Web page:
Saving enough to cover your first-year expenses is the best possible scenario, but if that isn’t do-able, figure out if you will be able to continue working your day job after launching your startup until it becomes profitable. Other options might include taking a part-time job or freelancing until your start-up begins making money.
Other options for creative financing you may want to consider include:
- An online crowdfunding campaign
• Search for a local, government or private small business grant
• If you own a home, consider a home equity loan
• Examine other investment approaches; for instance, offer an investor a percentage of your business’s future earnings in exchange for funding
• Borrow from your retirement savings
Stick with your budget
Once you launch your start-up, having the discipline to stick to your budget will be crucial. The first year especially is likely to be tight, and you’ll need to make sure your monthly revenues can cover your expenses. You’ll need to avoid temptations to invest in additional staff, inventory, equipment and the like that isn’t absolutely necessary. Until the business is turning a sound profit, you will need to be hyper-cautious about your spending.
For the first year, focus on balancing revenues and expenses. Extending beyond your financial means too early can sabotage your company’s success, and even cause it to fail. Avoid expenses that aren’t easily canceled or reversed, such as leasing commercial space, hiring a team of experienced professionals or locking into purchase orders you’re not able to fulfill.
Of course, there will be some unavoidable expenses, so assess the benefits of each one to make sure it’s going to provide the best ROI. For instance, will hiring a freelance writer to generate blog content be a better option that PPC advertising? For every expenditure you consider, determine which offers the best return on your investment.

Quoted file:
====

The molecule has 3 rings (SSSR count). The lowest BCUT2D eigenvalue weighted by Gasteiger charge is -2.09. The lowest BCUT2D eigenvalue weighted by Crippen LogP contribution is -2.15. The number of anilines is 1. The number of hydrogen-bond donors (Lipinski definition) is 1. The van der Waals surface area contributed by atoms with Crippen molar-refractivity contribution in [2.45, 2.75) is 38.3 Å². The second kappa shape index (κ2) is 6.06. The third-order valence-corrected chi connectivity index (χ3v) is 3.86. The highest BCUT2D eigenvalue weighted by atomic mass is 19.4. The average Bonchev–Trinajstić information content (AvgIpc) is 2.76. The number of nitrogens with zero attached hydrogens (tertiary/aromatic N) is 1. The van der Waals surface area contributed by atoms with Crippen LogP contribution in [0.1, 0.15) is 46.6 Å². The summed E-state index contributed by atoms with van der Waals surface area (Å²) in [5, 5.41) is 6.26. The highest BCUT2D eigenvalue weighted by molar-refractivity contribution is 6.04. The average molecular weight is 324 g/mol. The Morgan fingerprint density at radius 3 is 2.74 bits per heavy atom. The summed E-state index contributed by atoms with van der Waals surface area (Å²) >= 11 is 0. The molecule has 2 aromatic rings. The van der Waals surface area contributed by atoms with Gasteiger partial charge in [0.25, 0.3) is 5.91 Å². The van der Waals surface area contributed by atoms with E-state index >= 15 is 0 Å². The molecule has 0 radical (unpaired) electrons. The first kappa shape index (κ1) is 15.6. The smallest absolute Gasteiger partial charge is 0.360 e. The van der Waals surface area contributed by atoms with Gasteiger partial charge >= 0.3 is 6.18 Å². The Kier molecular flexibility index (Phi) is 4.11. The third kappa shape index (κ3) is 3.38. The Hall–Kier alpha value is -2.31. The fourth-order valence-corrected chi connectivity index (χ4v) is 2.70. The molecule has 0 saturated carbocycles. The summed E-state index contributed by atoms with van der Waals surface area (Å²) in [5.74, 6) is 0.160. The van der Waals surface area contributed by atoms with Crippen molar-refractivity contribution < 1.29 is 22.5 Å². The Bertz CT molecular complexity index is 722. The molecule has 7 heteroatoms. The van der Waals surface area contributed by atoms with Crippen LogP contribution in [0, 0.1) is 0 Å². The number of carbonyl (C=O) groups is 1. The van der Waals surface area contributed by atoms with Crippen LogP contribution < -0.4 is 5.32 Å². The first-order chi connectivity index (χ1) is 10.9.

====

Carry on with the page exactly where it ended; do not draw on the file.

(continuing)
By optimizing the expenses that are unavoidable, get in the habit of cutting corners wherever you can.
- Use inexpensive or free software and apps when they’re available
• Don’t pay yourself a salary until your business is turning a profit
• Buy used/pre-owned equipment or borrow equipment instead of buying new
• Seek opportunities to share equipment with other small businesses
• Design your own business cards
• Exchange services with other start-ups
• Secure trade credit to pay for goods later (30, 60 or 90 days post-delivery)
Limit hiring, consider outsourcing
Hiring staff is a hefty business expense, so limit your hiring to only critical positions. Do take advantage of outsourcing freelancers and independent contractors wherever possible. Outsourcing is a great way to get seasoned talent at a low cost to help with specialized tasks such as web development, content writing, blogging, social media management and advertising.